“We want assurances that households won’t have their water cut off because they cannot afford to pay it, because water is a human right,” Conyers said.

Conyers said that when he advocates to keep water on in every household, he is not including the people who can afford water and simply are not paying the bill. He said 44% of households in Detroit live below the poverty line. These are the ones who need water.

“This is not an appeal for them to get free water. I think everyone that gets water should get a bill and should be held accountable for it,” Conyers said.

Conyers said the Detroit Water and Sewerage Department is thinking of increasing shutoffs to 3,000 a week to help recoup financial losses.

He added that increasing shutoffs as a way to reducing the debt is counter-productive. If a disease breakout occurs because of lack of water, the city will end up with a health bill that will exceed the amount of money that is owed.

He wrote a letter to the president, asking for help from the Hardest Hit Fund.

The fund was set up in 2010 to provide targeted aid to states that were hit the hardest by the recession.

Conyers noted that Michigan has drawn down 41% of its total "Hardest Hit" allocation of more than $498 million.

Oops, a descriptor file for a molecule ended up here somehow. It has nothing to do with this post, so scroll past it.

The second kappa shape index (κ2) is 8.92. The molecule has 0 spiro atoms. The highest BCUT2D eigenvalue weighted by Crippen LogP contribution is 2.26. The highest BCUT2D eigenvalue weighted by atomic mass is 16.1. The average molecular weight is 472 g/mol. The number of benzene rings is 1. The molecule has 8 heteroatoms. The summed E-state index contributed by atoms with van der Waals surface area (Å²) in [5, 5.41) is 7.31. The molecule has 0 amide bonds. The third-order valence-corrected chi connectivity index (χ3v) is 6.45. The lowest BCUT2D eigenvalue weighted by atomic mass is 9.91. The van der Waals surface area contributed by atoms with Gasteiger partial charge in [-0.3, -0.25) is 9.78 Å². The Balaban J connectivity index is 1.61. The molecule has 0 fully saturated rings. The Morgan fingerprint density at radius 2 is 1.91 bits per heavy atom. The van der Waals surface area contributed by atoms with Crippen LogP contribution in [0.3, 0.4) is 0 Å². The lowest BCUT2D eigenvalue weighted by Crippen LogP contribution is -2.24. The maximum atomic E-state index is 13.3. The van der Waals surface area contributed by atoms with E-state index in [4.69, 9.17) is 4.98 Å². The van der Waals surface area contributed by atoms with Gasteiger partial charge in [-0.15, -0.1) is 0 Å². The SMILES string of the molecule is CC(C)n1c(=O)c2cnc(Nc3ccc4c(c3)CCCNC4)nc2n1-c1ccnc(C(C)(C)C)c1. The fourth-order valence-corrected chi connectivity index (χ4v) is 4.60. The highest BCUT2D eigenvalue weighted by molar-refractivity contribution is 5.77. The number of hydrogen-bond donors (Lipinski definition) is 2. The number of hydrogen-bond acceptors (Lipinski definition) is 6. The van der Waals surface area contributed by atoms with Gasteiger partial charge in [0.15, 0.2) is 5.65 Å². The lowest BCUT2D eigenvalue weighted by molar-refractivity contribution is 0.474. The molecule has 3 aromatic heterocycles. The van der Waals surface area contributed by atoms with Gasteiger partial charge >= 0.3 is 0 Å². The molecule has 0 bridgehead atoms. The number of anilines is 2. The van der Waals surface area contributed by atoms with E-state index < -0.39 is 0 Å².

Conyers said he would like to see the money used to on repairs and upkeep of the water pipes.

Conyers said he received an indirect response from the administration saying the Governor, the state treasury department, and others need to present a united proposal for the funds.

*Listen to full interview above. 

Stateside
5:07 pm
Tue July 15, 2014

Sci-Fi and fantasy convention, "DetCon1," is coming to Detroit

Author Jim C Hines will be at the 2014 North American Science Fiction Convention from July 17th to the 20th. He is one of the Masters of Ceremonies.
Credit jimchines.com

This week the science fiction spotlight will shine on Detroit.

The Motor City will host the 2014 North American Science Fiction Convention from July 17 to July 20.

Jim Hines is a fantasy novelist from Michigan who is also serving as one of the three Masters of Ceremonies for the big convention that’s known as "DetCon1."

“You’ve got a convention center full of authors and fans, and basically just a hotel packed full of geeks,” Hines said when describing DetCon1.

Hines said this is different from ComicCon, who focuses more on the media and anime, where DetCon1 focuses on the literary, novels, stories and authors.

Hines won a Hugo Award in 2012. He said what he loves about science fiction and fantasy the most is the possibility.

“Whether it’s reading or creating the story, those moments when you just have to ask, ‘well what if this?’ And run with an idea that creates that sense of wonder. There’s nothing like it,” Hines said.

Hines is currently working on a series based in Michigan about a librarian from the Upper Peninsula who can pull anything from books that can fit through the pages.

The 2014 North American Science Fiction Convention will be at the Detroit Marriott Renaissance Center. You can get details at their website here.

*Listen to the full interview above. 

Stateside
4:50 pm
Tue July 15, 2014